Blue and white kraak bowl with kylin design

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Wanli Period, 1579 - 1620
17 cm
37.2 cm

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This large Chinese blue and white ‘kraak’ bowl has deep rounded sides rising from a tapered foot to a subtly foliated rim. The bowl is painted in inky cobalt tones; the interior has a large medallion with a landscape with a crow perched upon a rock and a bird flying in the top left. On the inside are six wide bordered panels of stylised peaches alternating with six narrow panels with ribboned tassels beneath a geometric or dotted pattern. The exterior is painted with a similar decoration alternating with bordered panels of a duck sitting on a rock in a landscape and floral sprays. One of the wide panels on the exterior has a very unusual design of a kylin; a mythical creature, with dragon-like features such as a scaly body with a dragon head, hooves and horns. The kylin is a good omen, that appears with the birth of a sage or when an illustrious emperor sits on the throne.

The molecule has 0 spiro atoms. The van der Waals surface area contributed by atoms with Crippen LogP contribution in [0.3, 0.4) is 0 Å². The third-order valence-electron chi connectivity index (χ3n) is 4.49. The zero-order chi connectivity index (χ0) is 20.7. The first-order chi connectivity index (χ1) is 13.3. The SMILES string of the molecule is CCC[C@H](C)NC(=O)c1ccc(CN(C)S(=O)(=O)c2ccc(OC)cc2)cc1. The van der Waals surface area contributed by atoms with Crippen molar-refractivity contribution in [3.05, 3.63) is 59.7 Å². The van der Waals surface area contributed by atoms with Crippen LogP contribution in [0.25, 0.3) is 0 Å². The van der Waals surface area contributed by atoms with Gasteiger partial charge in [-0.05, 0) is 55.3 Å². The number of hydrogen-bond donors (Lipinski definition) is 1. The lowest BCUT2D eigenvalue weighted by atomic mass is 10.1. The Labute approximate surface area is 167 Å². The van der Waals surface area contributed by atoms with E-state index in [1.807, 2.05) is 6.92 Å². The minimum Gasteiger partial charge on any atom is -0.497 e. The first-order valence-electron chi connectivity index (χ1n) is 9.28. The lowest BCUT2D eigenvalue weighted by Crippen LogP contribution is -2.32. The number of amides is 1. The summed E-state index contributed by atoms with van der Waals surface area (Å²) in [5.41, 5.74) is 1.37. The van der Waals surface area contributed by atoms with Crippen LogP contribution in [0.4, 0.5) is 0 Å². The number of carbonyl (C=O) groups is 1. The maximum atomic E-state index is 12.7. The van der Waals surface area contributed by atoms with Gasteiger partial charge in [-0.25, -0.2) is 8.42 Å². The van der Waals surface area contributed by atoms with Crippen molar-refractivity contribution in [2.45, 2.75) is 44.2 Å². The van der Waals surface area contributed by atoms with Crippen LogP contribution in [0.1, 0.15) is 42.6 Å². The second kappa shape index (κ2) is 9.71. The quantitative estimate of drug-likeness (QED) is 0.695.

This bowl is characteristic of the kraak wares produced for export in the Wanli period. These wares were the first to reach Europe in vast quantities, serving a growing market of European collectors. The Dutch VOC played an important role in the shipping and trade of the kraak wares.  The name ‘kraak’ was most likely derived from the large Portuguese ships, called carracks, that shipped these wares. Two of those ships were captured by the Dutch in 1602 and 1604, and their cargo, including a large quantity of porcelain, silk, spices and musk, was auctioned off in Amsterdam and Middelburg, fueling the Northern European interest in Chinese porcelain.


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